How to find ideal weight, SW, balance?

After a long demo process, I finally settled on a racquet (Prestige MP) and now have four of them. I know from experimenting with lead throughout the demo process that I can comfortably hit the Prestige from stock up to about 375 g/360 SW. Since there's a fairly large spectrum of weights and SWs that might conceivably work best, I want to find my ideal setup in the most scientific way possible. I have a scale and homemade balance board, so I should be able to measure changes fairly accurately. The question I'm hoping you all can help me with is the following: What's the best process for zeroing in on ideal weight, SW, and balance?

Here's what I'm thinking so far:
Step 1: Get all four racquets strung with the same string at the same tension.
Step 2: For the first pass, keep the weight/SW ratio and balance roughly the same (say, 345/325=1.06 g/SW and 6 pts HL) and vary the weight (say, 345, 355, 365, 375 g). This should give me a rough idea of the weight and SW territory I want to be in.

After that, though, I'm not sure where to go. Say the "winner" from the first pass is 365 g/344 SW. Should I weight all four racquets to 365 g and try different SWs? Keep all four at 344 SW and try different weights? This may seem trivial, but I know from experimenting with other types of equipment that getting the trial process right can actually make a big difference. Would any of you recommend a specific method?

(Also, this may only be my eighth post, but I've been lurking long enough to know that some of you will say something like, "Forget about trying to find your perfect specs and work on your strokes!" And to you, I would respond... you're completely right. But I'm a tinkerer at heart, as many of you probably are, and this is part of what gets me excited about tennis.)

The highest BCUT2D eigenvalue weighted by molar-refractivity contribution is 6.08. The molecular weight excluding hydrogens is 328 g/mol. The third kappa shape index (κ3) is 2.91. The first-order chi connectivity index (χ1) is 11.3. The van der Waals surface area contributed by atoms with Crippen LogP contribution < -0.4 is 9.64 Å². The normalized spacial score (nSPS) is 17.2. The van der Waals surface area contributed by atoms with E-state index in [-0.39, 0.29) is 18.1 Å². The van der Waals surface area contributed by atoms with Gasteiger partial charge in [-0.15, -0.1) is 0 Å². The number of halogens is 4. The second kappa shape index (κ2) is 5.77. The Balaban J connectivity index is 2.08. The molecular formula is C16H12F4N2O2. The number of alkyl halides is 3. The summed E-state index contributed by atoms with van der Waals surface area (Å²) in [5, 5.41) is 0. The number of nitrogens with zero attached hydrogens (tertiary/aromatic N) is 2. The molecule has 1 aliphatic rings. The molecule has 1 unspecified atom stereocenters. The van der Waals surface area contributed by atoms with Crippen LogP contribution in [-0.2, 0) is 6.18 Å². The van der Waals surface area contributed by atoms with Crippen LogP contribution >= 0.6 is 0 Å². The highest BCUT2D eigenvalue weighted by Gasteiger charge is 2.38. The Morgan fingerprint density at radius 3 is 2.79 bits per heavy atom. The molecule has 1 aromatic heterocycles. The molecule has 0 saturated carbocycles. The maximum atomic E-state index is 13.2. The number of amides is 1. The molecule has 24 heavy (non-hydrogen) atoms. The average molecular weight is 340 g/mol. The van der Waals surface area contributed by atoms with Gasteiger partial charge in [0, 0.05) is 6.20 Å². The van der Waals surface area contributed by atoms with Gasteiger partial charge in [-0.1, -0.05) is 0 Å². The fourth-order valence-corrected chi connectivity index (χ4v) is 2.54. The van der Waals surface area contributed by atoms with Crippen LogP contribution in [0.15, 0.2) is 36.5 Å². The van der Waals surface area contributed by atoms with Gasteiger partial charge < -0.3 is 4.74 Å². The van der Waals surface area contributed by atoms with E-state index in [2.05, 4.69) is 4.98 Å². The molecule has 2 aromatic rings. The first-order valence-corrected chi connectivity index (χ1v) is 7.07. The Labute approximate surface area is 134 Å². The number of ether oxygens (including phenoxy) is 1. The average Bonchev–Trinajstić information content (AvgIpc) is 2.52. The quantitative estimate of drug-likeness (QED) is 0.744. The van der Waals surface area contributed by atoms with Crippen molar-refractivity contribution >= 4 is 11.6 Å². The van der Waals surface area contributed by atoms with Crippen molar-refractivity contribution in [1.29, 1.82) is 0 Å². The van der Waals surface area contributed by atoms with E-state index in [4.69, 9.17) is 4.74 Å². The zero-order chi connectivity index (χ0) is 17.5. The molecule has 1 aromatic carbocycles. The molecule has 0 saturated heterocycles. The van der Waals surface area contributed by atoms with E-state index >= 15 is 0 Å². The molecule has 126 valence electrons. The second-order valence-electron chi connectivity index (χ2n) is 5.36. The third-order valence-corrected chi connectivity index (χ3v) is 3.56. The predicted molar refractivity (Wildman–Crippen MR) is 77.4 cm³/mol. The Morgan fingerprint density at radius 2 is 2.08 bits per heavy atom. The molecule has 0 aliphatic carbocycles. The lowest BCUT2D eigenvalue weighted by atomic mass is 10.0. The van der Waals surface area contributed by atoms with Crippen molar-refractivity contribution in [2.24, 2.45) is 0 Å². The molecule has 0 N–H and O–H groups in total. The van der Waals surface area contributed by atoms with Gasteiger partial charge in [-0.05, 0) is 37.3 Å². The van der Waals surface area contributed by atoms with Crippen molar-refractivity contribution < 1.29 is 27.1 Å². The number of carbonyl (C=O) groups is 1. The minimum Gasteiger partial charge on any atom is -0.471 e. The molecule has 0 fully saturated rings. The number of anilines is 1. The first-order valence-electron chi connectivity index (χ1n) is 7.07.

esgee48

G.O.A.T.
Read up on posts by Travlerajm. He opines that the ratio MgR/I (between 20.6 and 21) is ideal. Note that this is his opinion and that some here agree or disagree with is position.
 

movdqa

Talk Tennis Guru
I went through this last year with the Prestige MP and my best static weight is from 368 to 374 grams. I settled on a SW of 361 through trial and error. I am not concerned with balance as it took enough effort to arrive at something that I liked. I also bought four IG Prestige MPs recently at 384 SW which are great for groundstrokes but limits me on the serve. I'm staying with the YTs for now.

My approach was to just modify one racquet - not multiple frames as I wanted to get to optimum quickly. Doing that with multiple frames would use up a lot of time and materials (lead tape).
 

corners

Legend
After a long demo process, I finally settled on a racquet (Prestige MP) and now have four of them. I know from experimenting with lead throughout the demo process that I can comfortably hit the Prestige from stock up to about 375 g/360 SW. Since there's a fairly large spectrum of weights and SWs that might conceivably work best, I want to find my ideal setup in the most scientific way possible. I have a scale and homemade balance board, so I should be able to measure changes fairly accurately. The question I'm hoping you all can help me with is the following: What's the best process for zeroing in on ideal weight, SW, and balance?

Here's what I'm thinking so far:
Step 1: Get all four racquets strung with the same string at the same tension.
Step 2: For the first pass, keep the weight/SW ratio and balance roughly the same (say, 345/325=1.06 g/SW and 6 pts HL) and vary the weight (say, 345, 355, 365, 375 g). This should give me a rough idea of the weight and SW territory I want to be in.

After that, though, I'm not sure where to go. Say the "winner" from the first pass is 365 g/344 SW. Should I weight all four racquets to 365 g and try different SWs? Keep all four at 344 SW and try different weights? This may seem trivial, but I know from experimenting with other types of equipment that getting the trial process right can actually make a big difference. Would any of you recommend a specific method?